Sky Burial: Vacuum levels exist in Marathon, but they’re not generally fun because the player is not in any danger of death by suffocation as long as they make regular trips to the nearest oxygen recharge station. So, there’s no real threat, just a lot of tedious backtracking. Sky Burial mixes things up a bit because it includes a really cool innovation — you can “swim” through the low gravity environment to reach higher elevations, and in fact doing so is necessary to complete the level. The design of the ship is a mixed bag. Architecturally, it looks impressive, exactly as a gutted starship should look, with busted-up doors, floating debris, and malfunctioning equipment. But the ship was so dark I found it easy to get lost. Getting lost in a normal Marathon map is bad enough, but the fact that you have to float through the ship means now you can get lost at multiple elevations, which is even worse. Thankfully, the level was also short. I did like the part at the end where the player enters an airlock, and thus is no longer subject to vacuum conditions.

Calm Horizons: I thought the mission objective of activating an “umbilical” to gain access to a Pfhor starship was really cool. The starship itself looked amazing when viewed through the spaceport windows. Upon activating the umbilical I thought the level was over, but no, you actually get to travel up into the starship you saw earlier, which is the height of awesome level design.

Velvet Ashes of Dreams: The ambush in the cargo bay: Hells YES, it was executed so beautifully!

Dinosaur Adventure 3D: The level is notable for a lengthy elevator fight, in which the player will be attacked by multiple waves of baddies coming from multiple angles. I liked it. The player also finally acquires the last weapon of their by now considerable arsenal, but it is definitely worth the wait, due to how cool it is.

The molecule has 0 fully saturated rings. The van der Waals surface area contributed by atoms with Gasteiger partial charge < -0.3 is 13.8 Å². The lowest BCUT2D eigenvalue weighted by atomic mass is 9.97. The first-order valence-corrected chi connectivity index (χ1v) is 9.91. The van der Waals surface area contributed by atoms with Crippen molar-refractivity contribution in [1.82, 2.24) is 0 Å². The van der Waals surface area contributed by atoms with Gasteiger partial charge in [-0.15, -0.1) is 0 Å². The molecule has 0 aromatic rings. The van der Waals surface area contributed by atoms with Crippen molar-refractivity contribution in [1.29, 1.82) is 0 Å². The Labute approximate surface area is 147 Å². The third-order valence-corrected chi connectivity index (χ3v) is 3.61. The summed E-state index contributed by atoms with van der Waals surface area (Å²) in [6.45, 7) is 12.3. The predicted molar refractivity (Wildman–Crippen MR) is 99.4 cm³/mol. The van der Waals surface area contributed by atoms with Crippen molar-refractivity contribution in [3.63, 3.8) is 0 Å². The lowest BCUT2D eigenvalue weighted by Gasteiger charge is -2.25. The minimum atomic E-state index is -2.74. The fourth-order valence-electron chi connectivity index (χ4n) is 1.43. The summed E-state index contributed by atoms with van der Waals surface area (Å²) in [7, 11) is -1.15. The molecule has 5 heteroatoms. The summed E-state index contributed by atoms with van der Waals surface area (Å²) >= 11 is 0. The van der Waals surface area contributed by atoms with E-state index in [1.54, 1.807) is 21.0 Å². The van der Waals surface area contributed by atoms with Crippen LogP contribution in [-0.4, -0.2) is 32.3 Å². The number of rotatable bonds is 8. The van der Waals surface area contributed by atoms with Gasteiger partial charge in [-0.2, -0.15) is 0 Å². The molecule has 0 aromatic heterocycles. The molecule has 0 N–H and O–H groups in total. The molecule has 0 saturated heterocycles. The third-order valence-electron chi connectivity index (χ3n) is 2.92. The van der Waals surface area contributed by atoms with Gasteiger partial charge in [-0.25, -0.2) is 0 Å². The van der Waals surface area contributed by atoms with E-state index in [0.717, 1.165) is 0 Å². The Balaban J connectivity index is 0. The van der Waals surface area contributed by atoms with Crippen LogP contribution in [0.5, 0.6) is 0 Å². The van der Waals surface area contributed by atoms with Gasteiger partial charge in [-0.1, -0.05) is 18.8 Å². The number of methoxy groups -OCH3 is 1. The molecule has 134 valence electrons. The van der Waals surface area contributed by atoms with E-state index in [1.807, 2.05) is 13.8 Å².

Wireless Messiah: This level is notable for its good aesthetics. There’s a great view to be had looking out the station’s window at the level start. The attention to detail, where even just eye candy is meticulously constructed, is all really impressive.

Beaver Skin & Fishing Line: Story-wise, the Darya terminal at the end hit pretty hard. The fight in the darkened shuttle bay was fun. The ending of the level, where reality itself seems torn asunder, was visually awesome.

Arch of Time: The combat of the final level was suitably intense, especially the ending battle when the player is basically on a timer and being attacked by enemy hordes coming from all directions. What a rush!

MINOR SECRET LEVEL SPOILERS AHEAD!!! Tony Hawk’s Moving Castle: It’s highly likely the player is going to get killed very soon after entering this secret level; so…a pattern buffer feels extremely warranted at the level start! As far as the level itself, the combat was by far the most difficult in the entire campaign. I liked the challenge, and there were several areas where I really needed to consider my tactics in order to persevere. There were three chips in this level. Only one needed to be found to open up the level exit, but if you find all three it will open up an optional extra hard area to play through.

Gravin Threndor: In this second secret level I was wowed by the pretty lighting effects. END MINOR SECRET LEVEL SPOILERS!!!

Overall, Apotheosis X is a great campaign and definitely worth your time. Thank you, devs, for taking me on a memorable adventure across strange, surreal, alien worlds!

Apotheosis X

hypersleep on 01/12/2023

Apotheosis X is a total conversion featuring 24 massive levels of carnage brought to life with entirely reimagined sprites and textures, high frame rate animations, 16 bit audio and an original soundtrack.

The campaign features engaging combat that scales with player skill and aggression, with a roster of new enemies and weaponry that complements the original games' nuance and high skill ceiling.

3,949 downloads, 12 reviews, 13 screenshots, 4.3 rating